Loan Modification Loan modifications are no doubt on the rise and, depending on the circumstances, certain regulations and provisions of regulations may or may not apply.  Accordingly, one may be asking more often " What is required from a compliance perspective to extend a ballooning Home Equity Line of Credit (HELOC) for five more years versus converting it to a closed end mortgage?"  We have received numerous questions from our clients on what is required from a disclosure standpoint when modifying a loan. 

As such, following we will explore several common loan modification examples.  We do not, however, intend for this to cover all situations; the purpose of this article is to demonstrate the complexity of compliance requirements and the need to thoroughly analyze each loan modification on its own.  In the examples noted below, the following assumption is made:  all loans are consumer purpose loans secured by the borrower's principal residence.  Additionally, it should be noted that current regulatory guidance does not always specifically address the modification/renewal/extension/etc. situations banks face today.  Accordingly, we are providing to you the best information we have based on our research and the current interpretation of applicable regulations. 

The following examples are provided:

Example 1 - Modification of a Fixed Rate Mortgage: A Rate Reduction with a Corresponding Change in Payment Schedule or Institution of a Stepped-Rate Feature that does not result in an increase to the APR (No new money)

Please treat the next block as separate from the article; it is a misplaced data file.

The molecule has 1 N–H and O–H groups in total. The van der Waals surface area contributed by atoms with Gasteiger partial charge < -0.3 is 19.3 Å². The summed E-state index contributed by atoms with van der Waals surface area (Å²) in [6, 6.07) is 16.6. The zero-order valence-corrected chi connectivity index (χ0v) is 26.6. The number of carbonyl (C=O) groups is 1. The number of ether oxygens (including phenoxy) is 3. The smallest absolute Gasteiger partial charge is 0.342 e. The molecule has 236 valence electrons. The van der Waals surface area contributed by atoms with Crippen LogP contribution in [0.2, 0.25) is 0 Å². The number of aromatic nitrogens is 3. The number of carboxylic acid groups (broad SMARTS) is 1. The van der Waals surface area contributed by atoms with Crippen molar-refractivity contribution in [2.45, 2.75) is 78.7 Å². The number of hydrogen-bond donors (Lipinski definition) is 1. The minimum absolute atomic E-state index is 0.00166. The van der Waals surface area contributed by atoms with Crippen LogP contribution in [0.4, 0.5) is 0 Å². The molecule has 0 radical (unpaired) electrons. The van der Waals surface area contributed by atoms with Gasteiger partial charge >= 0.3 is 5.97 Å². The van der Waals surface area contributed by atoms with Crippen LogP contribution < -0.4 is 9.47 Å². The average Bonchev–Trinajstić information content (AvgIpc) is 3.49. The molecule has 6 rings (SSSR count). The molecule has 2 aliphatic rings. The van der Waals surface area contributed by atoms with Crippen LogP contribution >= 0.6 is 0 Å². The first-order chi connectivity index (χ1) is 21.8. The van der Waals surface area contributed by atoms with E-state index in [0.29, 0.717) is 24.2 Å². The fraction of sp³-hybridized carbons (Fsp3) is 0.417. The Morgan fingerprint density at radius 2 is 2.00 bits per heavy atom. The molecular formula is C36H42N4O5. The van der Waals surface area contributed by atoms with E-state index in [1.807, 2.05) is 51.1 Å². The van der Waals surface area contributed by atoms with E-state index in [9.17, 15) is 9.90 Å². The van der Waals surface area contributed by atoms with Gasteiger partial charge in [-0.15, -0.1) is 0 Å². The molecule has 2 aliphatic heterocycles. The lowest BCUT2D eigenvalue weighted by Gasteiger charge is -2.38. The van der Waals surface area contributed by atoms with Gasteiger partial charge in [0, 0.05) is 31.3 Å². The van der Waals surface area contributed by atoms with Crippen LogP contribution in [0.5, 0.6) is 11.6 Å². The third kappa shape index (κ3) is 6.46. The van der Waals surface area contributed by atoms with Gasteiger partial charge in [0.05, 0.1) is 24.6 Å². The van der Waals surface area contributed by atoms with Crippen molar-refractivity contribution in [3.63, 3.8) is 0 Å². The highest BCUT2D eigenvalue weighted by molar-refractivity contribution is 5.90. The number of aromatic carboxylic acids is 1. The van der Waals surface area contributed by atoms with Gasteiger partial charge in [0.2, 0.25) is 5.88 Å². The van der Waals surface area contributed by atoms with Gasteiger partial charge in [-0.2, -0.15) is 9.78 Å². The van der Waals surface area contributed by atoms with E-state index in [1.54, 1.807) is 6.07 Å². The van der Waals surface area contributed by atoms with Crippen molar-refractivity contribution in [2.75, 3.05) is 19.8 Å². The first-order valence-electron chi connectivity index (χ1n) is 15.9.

Click HERE to read the full article



In the Next Issue of Compliance Insights
Consumer protection is a regulatory focus now and more than ever.  In our next issue of Compliance Insights, we will explore additional areas to be cognizant of to ensure that your bank is providing consumers with clear, consistent, and meaningful information.
 
We will also provide guidance on complying with the Risk Based Pricing disclosure requirements as well as the new Privacy model notice, both of which have mandatory compliance dates of January 1, 2011



Your Questions And Input Are Welcome:

With all the regulatory changes that have been implemented and are out on the horizon, it's a seemingly insurmountable goal to keep all the changes and implementation dates straight. We will continue to address some of the nuances and provide tips for compliance in our future updates to Compliance Insights.

We can project and speculate on compliance challenges, but hearing from you on what specific challenges and questions you face is helpful.

Should you have specific questions that you would like addressed and possibly featured in future updates to Compliance Insights, please e-mail them to Maureen Busch at mbusch@joncampbellassoc.com



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Jon Campbell & Associates | 1757 South Kings Avenue | Brandon | FL | 33511